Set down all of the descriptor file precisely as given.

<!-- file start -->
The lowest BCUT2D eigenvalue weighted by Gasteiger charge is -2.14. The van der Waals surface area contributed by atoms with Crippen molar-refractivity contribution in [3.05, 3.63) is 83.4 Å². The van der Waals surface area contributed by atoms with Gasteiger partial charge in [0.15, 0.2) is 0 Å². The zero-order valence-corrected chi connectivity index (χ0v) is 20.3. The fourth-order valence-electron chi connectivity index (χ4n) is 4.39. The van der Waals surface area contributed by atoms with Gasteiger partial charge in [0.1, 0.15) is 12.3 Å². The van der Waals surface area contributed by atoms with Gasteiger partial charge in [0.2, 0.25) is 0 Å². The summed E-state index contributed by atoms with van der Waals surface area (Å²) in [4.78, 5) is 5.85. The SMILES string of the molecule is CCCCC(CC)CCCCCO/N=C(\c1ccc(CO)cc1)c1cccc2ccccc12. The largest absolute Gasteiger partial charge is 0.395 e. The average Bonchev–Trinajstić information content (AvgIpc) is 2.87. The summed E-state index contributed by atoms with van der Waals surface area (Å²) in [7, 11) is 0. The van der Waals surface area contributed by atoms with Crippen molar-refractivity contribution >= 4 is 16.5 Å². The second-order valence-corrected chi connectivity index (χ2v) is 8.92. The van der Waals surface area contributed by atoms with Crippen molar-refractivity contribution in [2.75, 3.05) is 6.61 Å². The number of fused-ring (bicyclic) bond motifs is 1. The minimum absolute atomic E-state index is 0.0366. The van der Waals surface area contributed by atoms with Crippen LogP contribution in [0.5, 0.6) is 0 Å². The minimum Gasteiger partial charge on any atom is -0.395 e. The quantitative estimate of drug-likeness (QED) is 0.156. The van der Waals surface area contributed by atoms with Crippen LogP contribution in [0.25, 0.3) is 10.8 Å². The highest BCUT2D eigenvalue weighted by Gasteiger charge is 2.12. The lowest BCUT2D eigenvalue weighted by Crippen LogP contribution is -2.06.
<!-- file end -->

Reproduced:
The lowest BCUT2D eigenvalue weighted by Gasteiger charge is -2.14. The van der Waals surface area contributed by atoms with Crippen molar-refractivity contribution in [3.05, 3.63) is 83.4 Å². The van der Waals surface area contributed by atoms with Gasteiger partial charge in [0.15, 0.2) is 0 Å². The zero-order valence-corrected chi connectivity index (χ0v) is 20.3. The fourth-order valence-electron chi connectivity index (χ4n) is 4.39. The van der Waals surface area contributed by atoms with Gasteiger partial charge in [0.1, 0.15) is 12.3 Å². The van der Waals surface area contributed by atoms with Gasteiger partial charge in [0.2, 0.25) is 0 Å². The summed E-state index contributed by atoms with van der Waals surface area (Å²) in [4.78, 5) is 5.85. The SMILES string of the molecule is CCCCC(CC)CCCCCO/N=C(\c1ccc(CO)cc1)c1cccc2ccccc12. The largest absolute Gasteiger partial charge is 0.395 e. The average Bonchev–Trinajstić information content (AvgIpc) is 2.87. The summed E-state index contributed by atoms with van der Waals surface area (Å²) in [7, 11) is 0. The van der Waals surface area contributed by atoms with Crippen molar-refractivity contribution >= 4 is 16.5 Å². The second-order valence-corrected chi connectivity index (χ2v) is 8.92. The van der Waals surface area contributed by atoms with Crippen molar-refractivity contribution in [2.75, 3.05) is 6.61 Å². The number of fused-ring (bicyclic) bond motifs is 1. The minimum absolute atomic E-state index is 0.0366. The van der Waals surface area contributed by atoms with Crippen LogP contribution in [0.5, 0.6) is 0 Å². The minimum Gasteiger partial charge on any atom is -0.395 e. The quantitative estimate of drug-likeness (QED) is 0.156. The van der Waals surface area contributed by atoms with Crippen LogP contribution in [0.25, 0.3) is 10.8 Å². The highest BCUT2D eigenvalue weighted by Gasteiger charge is 2.12. The lowest BCUT2D eigenvalue weighted by Crippen LogP contribution is -2.06.